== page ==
Climate change is rapidly transforming the world’s oceans, and researchers are scrambling to understand what that means for the physical and biogeochemical processes that govern ocean systems around the world. Scientists have measured dissolved carbon dioxide (CO2) gas dynamics in many ocean regions to predict future CO2 exchange between the air and sea, which will influence ocean acidification and global warming. Nonetheless, such data are sorely lacking for remote polar regions, where sea ice hinders ship access.
To help fill the polar data gap, Islam et al. investigated gas exchange in the waters of the Arctic Ocean’s vast Canada Basin. In August 2012, they deployed ice-tethered profilers in two regions, one with a dense cover of sea ice and another with only sparse ice. Each profiler included a bundle of sensor instruments suspended about 6 meters deep in the water and tethered to the ice floating above.
For almost 50 days, the sensors measured carbon dioxide and oxygen levels, temperature, salinity, and chlorophyll a fluorescence, which helps reveal biological production. The sites were 222 kilometers apart, on average, and as the sea ice drifted, the tethered sensors did too.
The team previously published their gas measurements in May 2016, reporting that carbon dioxide levels at both sites were below atmospheric saturation during the study period, whereas dissolved oxygen was slightly supersaturated. In the new study, the scientists compared the two sites to examine how ice cover influenced observed variability in oxygen and carbon dioxide levels. They used computational modeling to analyze sensor data in the context of concurrent oceanic and atmospheric conditions.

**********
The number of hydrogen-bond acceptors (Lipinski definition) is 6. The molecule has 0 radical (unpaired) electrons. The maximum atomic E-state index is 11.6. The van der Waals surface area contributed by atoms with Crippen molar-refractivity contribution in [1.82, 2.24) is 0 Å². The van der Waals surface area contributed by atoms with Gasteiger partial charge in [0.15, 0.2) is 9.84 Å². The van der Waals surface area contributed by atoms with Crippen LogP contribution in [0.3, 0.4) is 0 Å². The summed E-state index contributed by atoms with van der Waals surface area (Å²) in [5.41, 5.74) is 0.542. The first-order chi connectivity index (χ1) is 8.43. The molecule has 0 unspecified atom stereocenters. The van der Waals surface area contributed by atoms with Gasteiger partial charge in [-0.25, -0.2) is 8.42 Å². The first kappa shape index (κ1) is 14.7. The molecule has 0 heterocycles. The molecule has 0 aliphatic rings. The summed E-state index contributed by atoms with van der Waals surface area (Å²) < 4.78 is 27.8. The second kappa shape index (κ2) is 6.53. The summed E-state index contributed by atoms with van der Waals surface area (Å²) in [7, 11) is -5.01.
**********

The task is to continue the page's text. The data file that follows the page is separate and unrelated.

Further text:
The results suggested that in the region with sparse ice cover, biological production, gas exchange with the atmosphere, and mixing between different layers of seawater all influenced oxygen and carbon dioxide variability. In the ice-dense region, mixing played a dominant role in gas variability, and biological production and gas exchange provided a negligible contribution.
These findings could help improve understanding of gas exchange in the Arctic Ocean. Arctic sea ice is declining rapidly, and some researchers predict that fresh meltwater will inhibit nutrient transport and limit biological activity, allowing the surface ocean to come into equilibrium with atmospheric CO2 and promoting acidification. The authors say that continued CO2 monitoring in the Canada Basin is necessary to better understand current trends and future possibilities. (Journal of Geophysical Research: Oceans, https://doi.org/10.1002/2016JC012162, 2017)
—Sarah Stanley, Freelance Writer